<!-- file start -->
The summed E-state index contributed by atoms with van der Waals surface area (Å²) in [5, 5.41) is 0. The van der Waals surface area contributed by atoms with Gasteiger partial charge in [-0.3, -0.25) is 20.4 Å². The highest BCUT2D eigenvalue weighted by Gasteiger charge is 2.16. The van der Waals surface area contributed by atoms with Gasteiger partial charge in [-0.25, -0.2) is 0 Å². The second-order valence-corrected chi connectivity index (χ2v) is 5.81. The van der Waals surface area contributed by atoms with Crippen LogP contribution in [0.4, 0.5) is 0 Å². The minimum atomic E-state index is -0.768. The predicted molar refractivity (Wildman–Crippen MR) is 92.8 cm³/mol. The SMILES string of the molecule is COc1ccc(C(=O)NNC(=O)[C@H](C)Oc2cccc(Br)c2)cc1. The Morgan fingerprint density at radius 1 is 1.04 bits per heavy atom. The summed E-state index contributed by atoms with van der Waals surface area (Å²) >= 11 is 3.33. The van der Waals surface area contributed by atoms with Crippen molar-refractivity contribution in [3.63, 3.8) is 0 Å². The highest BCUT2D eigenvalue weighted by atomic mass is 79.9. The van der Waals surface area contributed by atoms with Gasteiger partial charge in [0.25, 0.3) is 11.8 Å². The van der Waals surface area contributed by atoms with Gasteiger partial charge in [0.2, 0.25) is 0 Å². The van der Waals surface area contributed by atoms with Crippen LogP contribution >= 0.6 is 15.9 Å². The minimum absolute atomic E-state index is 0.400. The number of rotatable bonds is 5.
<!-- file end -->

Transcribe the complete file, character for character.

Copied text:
The summed E-state index contributed by atoms with van der Waals surface area (Å²) in [5, 5.41) is 0. The van der Waals surface area contributed by atoms with Gasteiger partial charge in [-0.3, -0.25) is 20.4 Å². The highest BCUT2D eigenvalue weighted by Gasteiger charge is 2.16. The van der Waals surface area contributed by atoms with Gasteiger partial charge in [-0.25, -0.2) is 0 Å². The second-order valence-corrected chi connectivity index (χ2v) is 5.81. The van der Waals surface area contributed by atoms with Crippen LogP contribution in [0.4, 0.5) is 0 Å². The minimum atomic E-state index is -0.768. The predicted molar refractivity (Wildman–Crippen MR) is 92.8 cm³/mol. The SMILES string of the molecule is COc1ccc(C(=O)NNC(=O)[C@H](C)Oc2cccc(Br)c2)cc1. The Morgan fingerprint density at radius 1 is 1.04 bits per heavy atom. The summed E-state index contributed by atoms with van der Waals surface area (Å²) >= 11 is 3.33. The van der Waals surface area contributed by atoms with Crippen molar-refractivity contribution in [3.63, 3.8) is 0 Å². The highest BCUT2D eigenvalue weighted by atomic mass is 79.9. The van der Waals surface area contributed by atoms with Gasteiger partial charge in [0.25, 0.3) is 11.8 Å². The van der Waals surface area contributed by atoms with Gasteiger partial charge in [0.2, 0.25) is 0 Å². The van der Waals surface area contributed by atoms with Crippen LogP contribution >= 0.6 is 15.9 Å². The minimum absolute atomic E-state index is 0.400. The number of rotatable bonds is 5.